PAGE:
November 12, 2009 – Houston, TX, USA
Houston, TX: The American Medical Association (AMA) this week called for a scientific review of cannabis’ federal status as a Schedule I prohibited substance.
On Tuesday, the AMA’s House of Delegates resolved, “[The] AMA urges that marijuana’s status as a federal Schedule I controlled substance be reviewed with the goal of facilitating the conduct of clinical research and development of cannabinoid-based medicines.”
The AMA’s resolution amends the organization’s previously held position that “marijuana be retained in Schedule I of the Controlled Substances Act” of the United States.
Under federal law, all Schedule I classified substances are defined as possessing “no currently accepted use in treatment in the United States.” Congress classified marijuana, and all of the plants naturally occurring compounds (known as cannabinoids) as a Schedule I substance upon passage of the Controlled Substances Act in 1970.
In a 1988 administrative ruling, US Drug Enforcement Administrative Law Judge Francis Young determined, “By any measure of rational analysis, marijuana can be safely used within a supervised routine of medical care,” and recommended that the drug be rescheduled under federal law. Young’s decision was eventually rejected by the DEA in 1990.
Presently the DEA website, “Exposing the Myths of Smoked Medical Marijuana,” still states, “The American Medical Association recommends that marijuana remain a Schedule I controlled substance.”
In 2008 the American College of Physicians also called for a reclassification of cannabis’ Schedule I status. In recent years, numerous prominent health organizations, including the American Nurses Association and the American Public Health Association, have called for the immediate legalization of marijuana for medical purposes.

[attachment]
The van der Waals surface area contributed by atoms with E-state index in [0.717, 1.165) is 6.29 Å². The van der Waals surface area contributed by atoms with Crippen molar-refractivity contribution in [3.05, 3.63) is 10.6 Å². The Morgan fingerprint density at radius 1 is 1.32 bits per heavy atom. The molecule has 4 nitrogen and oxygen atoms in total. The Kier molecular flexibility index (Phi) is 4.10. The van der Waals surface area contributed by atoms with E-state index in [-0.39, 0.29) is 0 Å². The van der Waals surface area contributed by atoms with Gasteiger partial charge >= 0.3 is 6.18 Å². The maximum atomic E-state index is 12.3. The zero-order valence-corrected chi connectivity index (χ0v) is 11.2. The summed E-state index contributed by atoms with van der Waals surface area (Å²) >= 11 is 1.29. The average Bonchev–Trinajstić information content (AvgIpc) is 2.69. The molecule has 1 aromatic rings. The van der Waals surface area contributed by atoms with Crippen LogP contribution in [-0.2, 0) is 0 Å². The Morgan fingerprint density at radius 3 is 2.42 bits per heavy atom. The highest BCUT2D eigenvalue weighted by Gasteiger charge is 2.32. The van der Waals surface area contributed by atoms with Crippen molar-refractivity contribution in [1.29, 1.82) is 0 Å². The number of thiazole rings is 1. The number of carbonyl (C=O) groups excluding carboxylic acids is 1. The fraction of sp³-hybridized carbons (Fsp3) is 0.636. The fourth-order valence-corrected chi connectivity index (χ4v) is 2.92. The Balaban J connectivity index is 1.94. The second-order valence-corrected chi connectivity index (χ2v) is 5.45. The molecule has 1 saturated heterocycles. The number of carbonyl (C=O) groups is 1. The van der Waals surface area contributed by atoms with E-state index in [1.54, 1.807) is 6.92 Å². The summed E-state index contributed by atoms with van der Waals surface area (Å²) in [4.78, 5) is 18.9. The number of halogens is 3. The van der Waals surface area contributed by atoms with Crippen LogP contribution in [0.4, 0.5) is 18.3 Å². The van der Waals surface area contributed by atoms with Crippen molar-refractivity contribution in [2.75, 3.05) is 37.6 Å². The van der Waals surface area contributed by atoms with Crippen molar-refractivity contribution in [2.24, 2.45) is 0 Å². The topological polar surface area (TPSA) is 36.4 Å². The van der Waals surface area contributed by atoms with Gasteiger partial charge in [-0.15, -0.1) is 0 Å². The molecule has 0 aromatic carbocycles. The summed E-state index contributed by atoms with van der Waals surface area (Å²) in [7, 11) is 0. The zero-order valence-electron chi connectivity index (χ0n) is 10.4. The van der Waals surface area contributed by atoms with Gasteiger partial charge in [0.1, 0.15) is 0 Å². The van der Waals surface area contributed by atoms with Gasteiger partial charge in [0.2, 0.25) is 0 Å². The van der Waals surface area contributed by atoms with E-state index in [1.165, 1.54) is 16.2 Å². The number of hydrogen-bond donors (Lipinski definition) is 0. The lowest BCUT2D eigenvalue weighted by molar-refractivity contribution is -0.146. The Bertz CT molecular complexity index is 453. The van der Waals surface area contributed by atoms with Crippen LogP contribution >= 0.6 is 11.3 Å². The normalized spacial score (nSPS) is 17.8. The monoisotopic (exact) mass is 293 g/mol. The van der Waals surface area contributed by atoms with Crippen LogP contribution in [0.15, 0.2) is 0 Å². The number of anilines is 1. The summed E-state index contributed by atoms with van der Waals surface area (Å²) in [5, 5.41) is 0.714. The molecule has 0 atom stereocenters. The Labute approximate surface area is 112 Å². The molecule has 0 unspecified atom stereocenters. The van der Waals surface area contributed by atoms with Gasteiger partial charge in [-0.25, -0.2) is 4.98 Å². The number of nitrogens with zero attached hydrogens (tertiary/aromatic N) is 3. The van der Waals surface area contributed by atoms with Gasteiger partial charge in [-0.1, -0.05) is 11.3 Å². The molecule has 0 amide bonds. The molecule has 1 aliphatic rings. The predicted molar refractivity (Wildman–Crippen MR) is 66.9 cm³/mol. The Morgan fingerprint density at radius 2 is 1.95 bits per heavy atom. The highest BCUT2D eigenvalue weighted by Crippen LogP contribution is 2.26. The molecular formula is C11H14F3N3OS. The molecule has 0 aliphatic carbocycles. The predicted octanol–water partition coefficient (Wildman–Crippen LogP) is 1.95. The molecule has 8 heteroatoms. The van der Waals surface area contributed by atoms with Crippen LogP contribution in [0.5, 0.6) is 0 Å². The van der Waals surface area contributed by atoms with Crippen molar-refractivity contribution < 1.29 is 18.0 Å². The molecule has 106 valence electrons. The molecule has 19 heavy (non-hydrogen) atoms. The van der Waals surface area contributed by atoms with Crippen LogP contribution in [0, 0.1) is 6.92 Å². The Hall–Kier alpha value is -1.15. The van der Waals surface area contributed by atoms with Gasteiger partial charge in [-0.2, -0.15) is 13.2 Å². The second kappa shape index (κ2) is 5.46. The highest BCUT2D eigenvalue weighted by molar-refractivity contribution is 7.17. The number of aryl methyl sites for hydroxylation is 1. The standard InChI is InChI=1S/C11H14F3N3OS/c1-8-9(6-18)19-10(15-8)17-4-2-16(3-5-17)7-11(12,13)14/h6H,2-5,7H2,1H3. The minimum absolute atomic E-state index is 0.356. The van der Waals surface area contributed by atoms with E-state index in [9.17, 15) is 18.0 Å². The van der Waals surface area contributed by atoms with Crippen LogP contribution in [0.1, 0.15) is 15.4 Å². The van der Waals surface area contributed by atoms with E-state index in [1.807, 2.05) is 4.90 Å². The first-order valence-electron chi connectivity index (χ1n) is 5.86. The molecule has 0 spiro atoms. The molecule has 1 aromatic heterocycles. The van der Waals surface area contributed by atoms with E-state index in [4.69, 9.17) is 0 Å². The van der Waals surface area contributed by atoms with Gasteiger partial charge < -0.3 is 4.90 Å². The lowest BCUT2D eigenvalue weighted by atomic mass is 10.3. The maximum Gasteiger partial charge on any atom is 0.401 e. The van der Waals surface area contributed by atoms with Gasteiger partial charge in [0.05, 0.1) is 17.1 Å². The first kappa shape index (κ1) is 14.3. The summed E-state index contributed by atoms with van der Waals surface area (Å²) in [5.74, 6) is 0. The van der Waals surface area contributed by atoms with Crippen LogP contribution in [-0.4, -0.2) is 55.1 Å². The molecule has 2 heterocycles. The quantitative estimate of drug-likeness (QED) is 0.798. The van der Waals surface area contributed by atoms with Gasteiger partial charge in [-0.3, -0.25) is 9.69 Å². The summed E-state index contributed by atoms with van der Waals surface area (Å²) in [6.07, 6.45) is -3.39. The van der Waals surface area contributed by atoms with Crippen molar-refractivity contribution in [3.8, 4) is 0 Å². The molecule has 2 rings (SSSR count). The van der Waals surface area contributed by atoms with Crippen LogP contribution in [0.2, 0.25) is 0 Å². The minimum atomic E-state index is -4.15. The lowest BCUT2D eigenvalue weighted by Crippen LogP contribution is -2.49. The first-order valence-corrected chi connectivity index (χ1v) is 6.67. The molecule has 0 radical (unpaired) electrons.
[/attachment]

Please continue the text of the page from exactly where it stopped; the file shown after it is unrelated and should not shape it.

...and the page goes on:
In a separate action, the AMA also adopted a report drafted by its Council on Science and Public Health stating, “Results of short term controlled trials indicate that smoked cannabis reduces neuropathic pain, improves appetite and caloric intake especially in patients with reduced muscle mass, and may relieve spasticity and pain in patients with multiple sclerosis.”
This conclusion contradicts a recent White House fact-sheet, entitled “Medical Marijuana Reality Check,” which alleges, “no sound scientific studies have supported medical use of smoked marijuana for treatment in the United States, and no animal or human data support the safety or efficacy of smoked marijuana for general medical use.”
Commenting on the AMA’s policy reversal NORML Deputy Director Paul Armentano said: “This week the American Medical Association abandoned its long-standing ‘flat-Earth’ policy regarding the safety and efficacy of cannabis as a therapeutic agent. The AMA’s resolution calls on science, not ideological rhetoric, to guide our nation’s marijuana policies – a position that NORML has advocated since our inception.”
For more information, please contact Allen St. Pierre, NORML Executive Director, at (202) 483-5500 or Paul Armentano, NORML Deputy Director, at: firstname.lastname@example.org.